Today I want to bring you my guide to spending a winter weekend in Wales. Specifically, I want to share about how to spend two days in the Brecon Beacons in winter. It’s a great place for weekend breaks in Wales.

Winter Weekend in Wales

Winter Weekend in Wales

I once published a post on the A Lady in London blog about the best time to visit London. In it, I was a bit unfair to poor February.

I wrote that it wasn’t a great month to be in the UK, and talked about how this month’s weather always makes me want to move to the Caribbean. But maybe I was a bit harsh.

And to prove to myself that February is a perfectly good month to travel in Britain, I’m spending a winter weekend in Wales.

Waterfall in Brecon Beacons, Wales

Brecon Beacons in Winter

I’ve been invited to stay with friends who live on the border of the Brecon Beacons National Park, which has some of the most beautiful natural landscapes in Wales.

They live near the village of Talybont-on-Usk in Powys, which is a popular place for visitors to base themselves in the area in holiday homes and cottages.

Bench in the Usk Valley, Wales

I arrive by train from London on Friday night, ready for a winter weekend in Wales and everything it might hold for me.

I’m armed with the warmest clothes I own, including the world’s biggest scarf (it’s true!) and multiple layers of coats and jackets. It’s me versus February, and I’m determined to win.

Winter Berries in the Brecon Beacons, Wales

Brecon Beacons Winter Walks

The next morning I’m off to explore the Welsh countryside with my friends. We take in everything from the pretty winter snowdrops to the lovely stone houses around the Brecon Beacons before heading off on the Henry Vaughan Walk.

Starting in Talybont-on-Usk, the trail celebrates a local 17th-century poet and has quotes from his works on signposts along the 4-kilometer (2.4-mile) route.

Bridge, Brecon Beacons, Wales

We also follow the Usk Valley Walk, a marked public footpath through the green hills. It takes us past sheep-filled pastures and over pretty streams as we go.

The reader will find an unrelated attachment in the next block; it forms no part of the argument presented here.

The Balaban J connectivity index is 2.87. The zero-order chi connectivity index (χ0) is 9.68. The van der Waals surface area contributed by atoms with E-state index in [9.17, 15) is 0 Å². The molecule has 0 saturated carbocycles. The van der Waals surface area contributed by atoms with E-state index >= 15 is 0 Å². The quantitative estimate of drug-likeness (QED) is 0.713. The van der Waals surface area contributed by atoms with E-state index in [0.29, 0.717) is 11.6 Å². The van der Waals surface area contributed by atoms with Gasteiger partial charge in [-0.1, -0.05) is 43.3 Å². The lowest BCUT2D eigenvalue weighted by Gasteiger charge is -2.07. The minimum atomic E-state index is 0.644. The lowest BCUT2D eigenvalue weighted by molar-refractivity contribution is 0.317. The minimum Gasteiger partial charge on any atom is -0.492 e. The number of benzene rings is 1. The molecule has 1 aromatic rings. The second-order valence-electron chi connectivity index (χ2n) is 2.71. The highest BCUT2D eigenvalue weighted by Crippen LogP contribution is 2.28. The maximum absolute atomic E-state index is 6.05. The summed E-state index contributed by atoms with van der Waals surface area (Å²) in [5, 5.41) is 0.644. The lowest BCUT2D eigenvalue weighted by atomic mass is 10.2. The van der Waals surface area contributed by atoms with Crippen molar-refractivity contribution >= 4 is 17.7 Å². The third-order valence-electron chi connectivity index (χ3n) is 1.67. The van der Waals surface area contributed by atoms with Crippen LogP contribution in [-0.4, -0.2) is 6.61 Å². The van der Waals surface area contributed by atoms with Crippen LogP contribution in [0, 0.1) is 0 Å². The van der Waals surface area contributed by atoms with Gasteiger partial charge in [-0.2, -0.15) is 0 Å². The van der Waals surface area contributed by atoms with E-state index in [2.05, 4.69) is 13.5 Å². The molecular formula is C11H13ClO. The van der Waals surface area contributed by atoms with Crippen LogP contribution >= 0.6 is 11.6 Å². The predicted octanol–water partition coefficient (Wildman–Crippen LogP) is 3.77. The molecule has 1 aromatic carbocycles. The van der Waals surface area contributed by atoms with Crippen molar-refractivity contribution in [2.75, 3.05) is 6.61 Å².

Waterfalls surprise us—this area is called Waterfall Country for a reason—and ponies look at us curiously, all of which adds to the lovely ambiance of this part of Wales.

Trail Sign for Talybont-on-Usk, Wales


Eventually we end up back in Talybont-on-Usk, which my friends tell me is a great base for visitors that enjoy cycling, walking, mountain biking, and canoeing.

Given it’s winter, I enjoy pub-ing. Luckily the village has a surprising number of options given its small size.

Star Inn, Talybont-on-Usk, Wales

My friends and I settle down at The Star Inn, which has a good selection of local beers and ciders and a traditional atmosphere.

I welcome the chance to rest my feet after the walk and to get a taste of village life. It being winter, it’s mostly locals here, which is a nice benefit of traveling in February.

Horse in the Usk Valley, Wales


The next day we’re off exploring around the Brecon Beacons again. We drive along impossibly charming roads with stone churches and early spring flowers, eventually coming to a little place called Llanfrynach.

The first thing that catches my eye is a red phone box that has been turned into a library. I like it here already!

Red Phone Box Library, Llanfrynach, Wales